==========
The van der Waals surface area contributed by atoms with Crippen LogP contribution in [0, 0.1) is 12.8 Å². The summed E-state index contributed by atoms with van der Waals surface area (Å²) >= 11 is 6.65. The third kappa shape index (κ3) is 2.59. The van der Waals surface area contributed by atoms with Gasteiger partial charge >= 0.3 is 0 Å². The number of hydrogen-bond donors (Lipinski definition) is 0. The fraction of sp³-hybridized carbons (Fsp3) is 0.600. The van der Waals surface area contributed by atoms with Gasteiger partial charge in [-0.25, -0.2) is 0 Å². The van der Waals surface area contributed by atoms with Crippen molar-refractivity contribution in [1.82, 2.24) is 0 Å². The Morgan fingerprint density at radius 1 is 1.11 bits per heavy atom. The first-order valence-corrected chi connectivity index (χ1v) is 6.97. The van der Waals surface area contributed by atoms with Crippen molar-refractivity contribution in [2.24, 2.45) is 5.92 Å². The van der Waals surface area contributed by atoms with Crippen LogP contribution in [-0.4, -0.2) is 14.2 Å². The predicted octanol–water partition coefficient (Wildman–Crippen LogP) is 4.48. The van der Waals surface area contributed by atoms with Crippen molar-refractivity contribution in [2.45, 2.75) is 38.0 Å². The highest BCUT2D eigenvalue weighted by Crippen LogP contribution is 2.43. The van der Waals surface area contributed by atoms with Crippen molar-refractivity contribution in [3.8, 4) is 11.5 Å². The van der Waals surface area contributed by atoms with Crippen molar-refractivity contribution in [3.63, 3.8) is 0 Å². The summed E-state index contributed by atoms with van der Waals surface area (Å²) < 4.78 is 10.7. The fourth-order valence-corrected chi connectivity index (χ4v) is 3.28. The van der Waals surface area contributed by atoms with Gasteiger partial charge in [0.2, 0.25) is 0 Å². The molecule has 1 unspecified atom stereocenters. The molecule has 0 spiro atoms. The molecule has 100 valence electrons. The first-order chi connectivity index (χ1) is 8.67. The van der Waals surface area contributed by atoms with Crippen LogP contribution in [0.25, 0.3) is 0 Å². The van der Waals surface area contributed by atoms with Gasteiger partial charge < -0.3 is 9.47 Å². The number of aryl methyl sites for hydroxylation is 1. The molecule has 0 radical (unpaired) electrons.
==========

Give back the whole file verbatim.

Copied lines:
The van der Waals surface area contributed by atoms with Crippen LogP contribution in [0, 0.1) is 12.8 Å². The summed E-state index contributed by atoms with van der Waals surface area (Å²) >= 11 is 6.65. The third kappa shape index (κ3) is 2.59. The van der Waals surface area contributed by atoms with Gasteiger partial charge >= 0.3 is 0 Å². The number of hydrogen-bond donors (Lipinski definition) is 0. The fraction of sp³-hybridized carbons (Fsp3) is 0.600. The van der Waals surface area contributed by atoms with Gasteiger partial charge in [-0.25, -0.2) is 0 Å². The van der Waals surface area contributed by atoms with Crippen molar-refractivity contribution in [1.82, 2.24) is 0 Å². The Morgan fingerprint density at radius 1 is 1.11 bits per heavy atom. The first-order valence-corrected chi connectivity index (χ1v) is 6.97. The van der Waals surface area contributed by atoms with Crippen molar-refractivity contribution in [2.24, 2.45) is 5.92 Å². The van der Waals surface area contributed by atoms with Crippen LogP contribution in [-0.4, -0.2) is 14.2 Å². The predicted octanol–water partition coefficient (Wildman–Crippen LogP) is 4.48. The van der Waals surface area contributed by atoms with Crippen molar-refractivity contribution in [2.45, 2.75) is 38.0 Å². The highest BCUT2D eigenvalue weighted by Crippen LogP contribution is 2.43. The van der Waals surface area contributed by atoms with Crippen molar-refractivity contribution in [3.8, 4) is 11.5 Å². The van der Waals surface area contributed by atoms with Crippen molar-refractivity contribution in [3.63, 3.8) is 0 Å². The summed E-state index contributed by atoms with van der Waals surface area (Å²) < 4.78 is 10.7. The fourth-order valence-corrected chi connectivity index (χ4v) is 3.28. The van der Waals surface area contributed by atoms with Gasteiger partial charge in [0.2, 0.25) is 0 Å². The molecule has 1 unspecified atom stereocenters. The molecule has 0 spiro atoms. The molecule has 100 valence electrons. The first-order chi connectivity index (χ1) is 8.67. The van der Waals surface area contributed by atoms with Crippen LogP contribution in [0.25, 0.3) is 0 Å². The van der Waals surface area contributed by atoms with Gasteiger partial charge < -0.3 is 9.47 Å². The number of aryl methyl sites for hydroxylation is 1. The molecule has 0 radical (unpaired) electrons.